By Don McIntosh
A group of 472 workers at three medical facilities in Hillsboro and Forest Grove is ready to unionize with Oregon AFSCME. But their first two union fights have been about getting a meeting with the boss, and getting straight on who they actually work for.
The facilities—Hillsboro Medical Center, the adjacent 7th Avenue Medical Building, and the Forest Grove Urgent Care Clinic—were formerly known as Tuality Healthcare, but became part of Oregon Health and Science University (OHSU) in early 2016. Though the change-over was gradual, today the stationery and the signs say OHSU. And workers are directed to answer the phone, “OHSU Hillsboro Medical Center, formerly Tuality Health Care.” Considering the definition of “formerly,” employees assumed they now work for OHSU, where AFSCME represents 7,000 employees.
But when hospital executives learned the Hillsboro employees wanted to unionize, the Tuality identity came back from the dead.
It matters because Tuality is or was a private sector employer, while OHSU is a public employer. It’s much easier for workers to unionize at public employers under Oregon law than at private sector employers under federal law. Under the Oregon law, all that public employees must do to unionize is get a majority of their co-workers to sign union cards. And their employers are barred from spending money on union-busting. But private sector hospitals, under the National Labor Relations Act, can drag out the process, hire union-busting consultants, and insist on an election before which they have seven weeks or more to campaign in the workplace.
That anti-union campaign in the workplace has already begun, says Shellie Powers, a 10-year employee at the hospital. Powers works 12-hour graveyard shifts checking patients into the Hillsboro Medical Center emergency room. Powers says a manager who oversees housekeeping and food service workers has been telling workers one-on-one that unionizing would be a big mistake. The manager told workers if they unionize she won’t be allowed to schedule them beyond 8 hours in a shift, or approve their vacation requests except by seniority. [Having worked union at Kaiser, Powers knows both of those statements are false. In fact, nurses at OHSU Hillsboro Medical Center are represented by the Oregon Nurses Association (ONA) and routinely work longer shifts.]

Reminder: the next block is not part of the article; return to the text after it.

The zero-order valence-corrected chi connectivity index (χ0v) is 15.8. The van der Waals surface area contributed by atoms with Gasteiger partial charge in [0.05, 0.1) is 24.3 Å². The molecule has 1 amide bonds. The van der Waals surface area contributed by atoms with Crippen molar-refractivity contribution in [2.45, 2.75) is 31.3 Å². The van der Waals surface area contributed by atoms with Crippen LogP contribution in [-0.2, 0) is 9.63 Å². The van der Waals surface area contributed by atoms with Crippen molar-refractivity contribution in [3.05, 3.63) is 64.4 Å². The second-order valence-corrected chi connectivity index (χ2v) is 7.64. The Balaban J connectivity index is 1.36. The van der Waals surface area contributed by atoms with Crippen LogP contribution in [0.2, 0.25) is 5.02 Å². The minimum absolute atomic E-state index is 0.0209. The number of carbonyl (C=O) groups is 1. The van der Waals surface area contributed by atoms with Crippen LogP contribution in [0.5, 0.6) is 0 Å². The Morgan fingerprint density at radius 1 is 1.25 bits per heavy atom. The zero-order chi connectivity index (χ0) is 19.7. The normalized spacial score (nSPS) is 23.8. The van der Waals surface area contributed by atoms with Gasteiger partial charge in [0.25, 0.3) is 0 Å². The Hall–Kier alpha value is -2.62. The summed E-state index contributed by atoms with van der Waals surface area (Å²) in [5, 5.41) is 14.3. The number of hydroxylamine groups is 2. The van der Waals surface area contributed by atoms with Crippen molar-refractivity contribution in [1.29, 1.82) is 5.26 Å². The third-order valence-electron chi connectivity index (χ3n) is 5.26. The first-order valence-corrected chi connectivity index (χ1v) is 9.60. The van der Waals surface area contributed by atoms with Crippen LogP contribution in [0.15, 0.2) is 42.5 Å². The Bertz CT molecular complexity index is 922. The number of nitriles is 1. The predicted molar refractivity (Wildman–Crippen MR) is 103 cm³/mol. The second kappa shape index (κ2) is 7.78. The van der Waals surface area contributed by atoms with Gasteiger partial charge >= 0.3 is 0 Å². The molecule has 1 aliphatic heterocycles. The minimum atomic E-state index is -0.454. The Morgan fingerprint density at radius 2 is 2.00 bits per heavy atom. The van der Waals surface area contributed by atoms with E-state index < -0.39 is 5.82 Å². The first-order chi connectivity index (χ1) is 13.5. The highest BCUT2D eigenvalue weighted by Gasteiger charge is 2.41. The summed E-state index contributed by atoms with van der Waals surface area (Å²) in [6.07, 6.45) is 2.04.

The manager even told one worker he should look for a job elsewhere if he’s not happy, and that she’d be posting his position. Oregon AFSCME is preparing to file charges over that illegal threat.
By late September, a majority of the workers had signed cards saying they want a union. On Sept. 21, a delegation of workers tried to meet with CEO Lori James-Nielsen to ask for voluntary union recognition. Instead, they were intercepted by a security guard and told to get off the property.
It was Powers who first contacted Oregon AFSCME, in April, after her and her co-workers’ frustrations had reached a boiling point and she started talking to co-workers she hadn’t met before.
“I found out that I wasn’t alone,” Powers told the Labor Press. “And my department wasn’t alone. Every single department had complaints.”
The biggest complaint: no say, no voice, in the decisions that affect their working lives.
“We voice our concerns, but then they go nowhere,” Powers said.
Having no voice meant no Personal Protective Equipment when the COVID-19 pandemic first hit, even though employees were clamoring for protection. Workers also had their hours cut, and exhausted their reserves of paid time off. Workers got no raise this year. They also get no hazard pay, even when they interact with COVID-19 patients. Twenty-one staff members have tested positive for COVID-19 as of Oct. 27. Wages and benefits are also lower than those of union members doing the same work at other OHSU locations.
Oregon AFSCME submitted the union cards Oct. 5 to the Oregon Employment Relations Board (ERB), which administers the public sector union law. On Oct. 29, the last day OHSU could legally respond to that submittal, an attorney for Bullard Law filed a petition with the National Labor Relations Board requesting a union election—on behalf of Tuality Healthcare.
“They’re Tuality Healthcare when it suits them,” says AFSCME organizer Sarah Thompson.
An OHSU spokesperson said by email that Tuality and OHSU are affiliated, but each has a different board of directors, and they’re distinctly separate entities with regard to employment and labor.
“I guess they think they’re calling our bluff,” Thompson said.
To avoid delay, Oregon AFSCME may just agree with the hospital’s proposed election timeline, in which mail ballots would go out Dec. 9 and be due back Jan. 13. Like the AFSCME bargaining unit at OHSU, the proposed unit would include many kinds of workers, including pharmacists, medical lab scientists and social workers; respiratory therapists, diagnostic technicians and other medical technologists; skilled maintenance employees; and service workers like CNAs, housekeepers and food service workers.
“Our interest is in having people be in the union as soon as possible,” Thompson says.
HELP THEM WIN A UNION
ATTEND THE RALLY: Union supporters will hold a public rally on Wednesday, Nov. 11, 11 a.m. at the main hospital entrance: 335 SE Eighth Avenue, Hillsboro.
SIGN THE PETITION: The union is also collecting signatures on an online petition demanding that OHSU Hillsboro Medical Center follow the law and stop threatening its employees.